.... Consider some realities. As already cited, the
prime function of the arches is to absorb body weight shock in
standing, walking, or running, and to return the absorbed energy via
the elastic apparatus of the arches. They serve not only to maintain
body balance but to provide the spring and propulsion for the step.
The foot's arches and their associated mechanisms (muscles and
tendons, fascia, ligaments, and joints) are marvelously designed for
these functions. It should be obvious that the more these complex
spring forces are hampered or reduced or otherwise interfered with,
the less effective the whole spring mechanism will be.
Yet that is precisely what happens to the average foot with
any form of artificial support mechanism. Loss of elasticity
with increase of rigidity is common with the feet of persons 60 years
and over. This is usually ascribed to the natural "aging" process. The
feet not only display anatomical and functional deficiencies, but are
often accompanied by distress symptoms and diminished gait mobility.
Almost all the conditions involve the foot's complex arch system.
But the "aging process" theory is highly debatable.
Among shoeless people of advanced years there is
rarely loss of foot elasticity or gait mobility, or presence of foot
distress symptoms. Among shoe-wearing
people, however, the foot has been in a constrictive caged state
two-thirds of the life span. There is inevitable deterioration of the
foot's spring or arch system -- much the same way as a body part held
in a rigid cast for a prolonged period atrophies and loses strength.
It has little to do with "aging." It has much to do with shoe-caused
loss of elasticity over a long period.
Another important factor is involved. Most shoe-wearing people walk
on less than half of their natural plantar tread surface. This is
easily demonstrated. Dampen the sole of your foot, then place it on a
paper towel. Remove your foot, then quickly draw an outline around the
print. Now, examine the sole and heel of one of your worn shoes. Then
compare the two soleprints. The shoe will show wear mostly at the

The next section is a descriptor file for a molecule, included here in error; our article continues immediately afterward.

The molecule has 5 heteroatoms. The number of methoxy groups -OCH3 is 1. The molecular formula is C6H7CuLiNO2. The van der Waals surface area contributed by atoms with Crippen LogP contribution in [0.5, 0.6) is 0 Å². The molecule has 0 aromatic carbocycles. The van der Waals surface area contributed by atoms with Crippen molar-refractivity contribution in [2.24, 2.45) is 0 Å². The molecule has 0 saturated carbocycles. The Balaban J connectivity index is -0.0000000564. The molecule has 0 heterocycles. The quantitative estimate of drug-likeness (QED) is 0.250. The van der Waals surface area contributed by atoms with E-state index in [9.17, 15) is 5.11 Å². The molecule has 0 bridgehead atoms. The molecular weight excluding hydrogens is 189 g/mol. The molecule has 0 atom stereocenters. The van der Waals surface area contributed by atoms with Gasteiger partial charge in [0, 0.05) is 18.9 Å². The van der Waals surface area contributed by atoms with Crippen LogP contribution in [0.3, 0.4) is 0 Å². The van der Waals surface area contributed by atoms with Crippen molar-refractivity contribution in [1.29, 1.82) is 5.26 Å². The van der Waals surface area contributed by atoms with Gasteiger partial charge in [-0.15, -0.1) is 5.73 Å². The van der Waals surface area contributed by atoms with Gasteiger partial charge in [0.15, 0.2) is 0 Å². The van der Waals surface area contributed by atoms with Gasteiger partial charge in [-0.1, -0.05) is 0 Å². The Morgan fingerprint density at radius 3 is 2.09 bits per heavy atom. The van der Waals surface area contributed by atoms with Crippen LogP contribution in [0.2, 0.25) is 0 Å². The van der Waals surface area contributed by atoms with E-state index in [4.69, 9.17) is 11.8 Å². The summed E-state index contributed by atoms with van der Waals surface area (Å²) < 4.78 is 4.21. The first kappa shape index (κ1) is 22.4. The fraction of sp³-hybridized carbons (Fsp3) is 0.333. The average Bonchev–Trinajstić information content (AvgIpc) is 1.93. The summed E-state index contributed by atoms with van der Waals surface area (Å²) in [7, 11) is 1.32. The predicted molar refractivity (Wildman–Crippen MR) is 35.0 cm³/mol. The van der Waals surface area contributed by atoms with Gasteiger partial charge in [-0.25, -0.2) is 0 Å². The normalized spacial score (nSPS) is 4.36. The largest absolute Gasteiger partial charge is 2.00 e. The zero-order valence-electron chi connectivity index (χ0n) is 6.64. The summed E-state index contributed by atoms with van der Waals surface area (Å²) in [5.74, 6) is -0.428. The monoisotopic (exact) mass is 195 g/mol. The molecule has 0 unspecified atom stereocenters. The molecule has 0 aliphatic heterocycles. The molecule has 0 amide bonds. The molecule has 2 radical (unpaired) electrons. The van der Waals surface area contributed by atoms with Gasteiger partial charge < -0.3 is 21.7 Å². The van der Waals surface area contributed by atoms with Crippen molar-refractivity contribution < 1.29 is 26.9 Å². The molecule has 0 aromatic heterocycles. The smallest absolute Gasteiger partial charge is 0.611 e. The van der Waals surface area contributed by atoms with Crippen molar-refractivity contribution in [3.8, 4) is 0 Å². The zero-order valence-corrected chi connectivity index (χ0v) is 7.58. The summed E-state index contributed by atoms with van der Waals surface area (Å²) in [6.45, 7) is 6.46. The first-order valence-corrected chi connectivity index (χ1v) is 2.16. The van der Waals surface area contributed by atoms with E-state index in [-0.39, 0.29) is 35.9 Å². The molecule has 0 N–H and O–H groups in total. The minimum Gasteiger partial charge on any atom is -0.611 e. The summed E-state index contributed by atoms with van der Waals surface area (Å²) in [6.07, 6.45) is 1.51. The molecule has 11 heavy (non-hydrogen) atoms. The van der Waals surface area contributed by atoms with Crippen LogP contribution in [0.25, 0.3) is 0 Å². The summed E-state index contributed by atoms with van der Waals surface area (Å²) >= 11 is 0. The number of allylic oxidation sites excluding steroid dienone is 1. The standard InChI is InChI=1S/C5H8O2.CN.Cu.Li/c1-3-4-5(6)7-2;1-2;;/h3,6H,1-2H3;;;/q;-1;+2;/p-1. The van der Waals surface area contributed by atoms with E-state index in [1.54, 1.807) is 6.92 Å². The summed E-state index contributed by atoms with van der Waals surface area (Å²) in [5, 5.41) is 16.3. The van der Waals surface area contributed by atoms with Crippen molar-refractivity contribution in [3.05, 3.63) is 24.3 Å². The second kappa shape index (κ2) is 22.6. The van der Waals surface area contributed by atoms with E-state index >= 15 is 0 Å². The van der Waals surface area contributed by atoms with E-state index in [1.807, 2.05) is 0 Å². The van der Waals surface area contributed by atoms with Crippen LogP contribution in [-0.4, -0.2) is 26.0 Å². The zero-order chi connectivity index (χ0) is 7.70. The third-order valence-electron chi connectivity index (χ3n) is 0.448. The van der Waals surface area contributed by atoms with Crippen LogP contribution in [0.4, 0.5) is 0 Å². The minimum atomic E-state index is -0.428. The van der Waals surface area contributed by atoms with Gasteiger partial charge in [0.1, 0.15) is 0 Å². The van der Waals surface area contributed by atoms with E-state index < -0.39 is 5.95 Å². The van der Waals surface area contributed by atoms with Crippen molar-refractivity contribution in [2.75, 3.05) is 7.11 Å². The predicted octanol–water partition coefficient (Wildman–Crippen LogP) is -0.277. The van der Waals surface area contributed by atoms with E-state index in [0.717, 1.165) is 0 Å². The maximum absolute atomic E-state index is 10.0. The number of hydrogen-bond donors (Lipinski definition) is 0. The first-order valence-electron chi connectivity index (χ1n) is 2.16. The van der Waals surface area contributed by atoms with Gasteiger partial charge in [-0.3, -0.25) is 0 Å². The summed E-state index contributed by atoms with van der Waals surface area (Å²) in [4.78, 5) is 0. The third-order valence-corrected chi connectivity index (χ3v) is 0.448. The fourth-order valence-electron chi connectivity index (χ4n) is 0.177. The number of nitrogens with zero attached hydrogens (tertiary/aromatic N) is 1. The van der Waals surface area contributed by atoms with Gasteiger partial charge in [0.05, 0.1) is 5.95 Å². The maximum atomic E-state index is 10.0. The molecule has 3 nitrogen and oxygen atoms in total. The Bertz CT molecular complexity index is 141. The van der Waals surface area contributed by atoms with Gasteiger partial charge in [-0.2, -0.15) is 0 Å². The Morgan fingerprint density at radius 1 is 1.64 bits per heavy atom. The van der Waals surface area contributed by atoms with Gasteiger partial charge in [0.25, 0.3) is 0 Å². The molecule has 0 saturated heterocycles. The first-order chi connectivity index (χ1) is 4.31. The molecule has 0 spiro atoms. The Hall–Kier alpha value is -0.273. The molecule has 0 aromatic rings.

outside-rear corner of the heel and at the center of the ball. The
remaining part of the shoe bottom will show little or no wear. The
worn shoe tread area will usually amount to half or less than the
footprint area -- indicating that you are walking on only half of your
What does it mean? The "working" half of your foot is bearing an
over-load while the non-working half is unutilized -- and indicating
progressive loss of strength. Why the limited shoe tread? Again, a
combination of faults in shoe design and construction which negatively
affect shoe tread.
A foot walking on virtually any shoe
is automatically unbalanced. While an orthotic may
assist in providing proper foot balance, both foot and orthotic become
victim of the built-in imbalance of the shoe and hence cannot perform
at full efficiency.
Common biomechanical conditions such as excessive pronation or
fasciitis or tendonitis are usually treated as separate, isolated
lesions. But all are linked to the arch system and cannot be separated
from the failings in the foot's overall spring mechanisms.
Among shoe-wearing people there is no such thing as a fully natural
or "normal" foot, either anatomically or functionally.
Constantly denied its natural need and ability
for constant exercise, the shoe-wearing foot has lost its capacity for
The inherent faults of shoe design and construction are intensified
further by the increasing use of built-in "arch supporting" features
which impose additional limitations on natural exercise functions so
vital to the elastic arch system. ...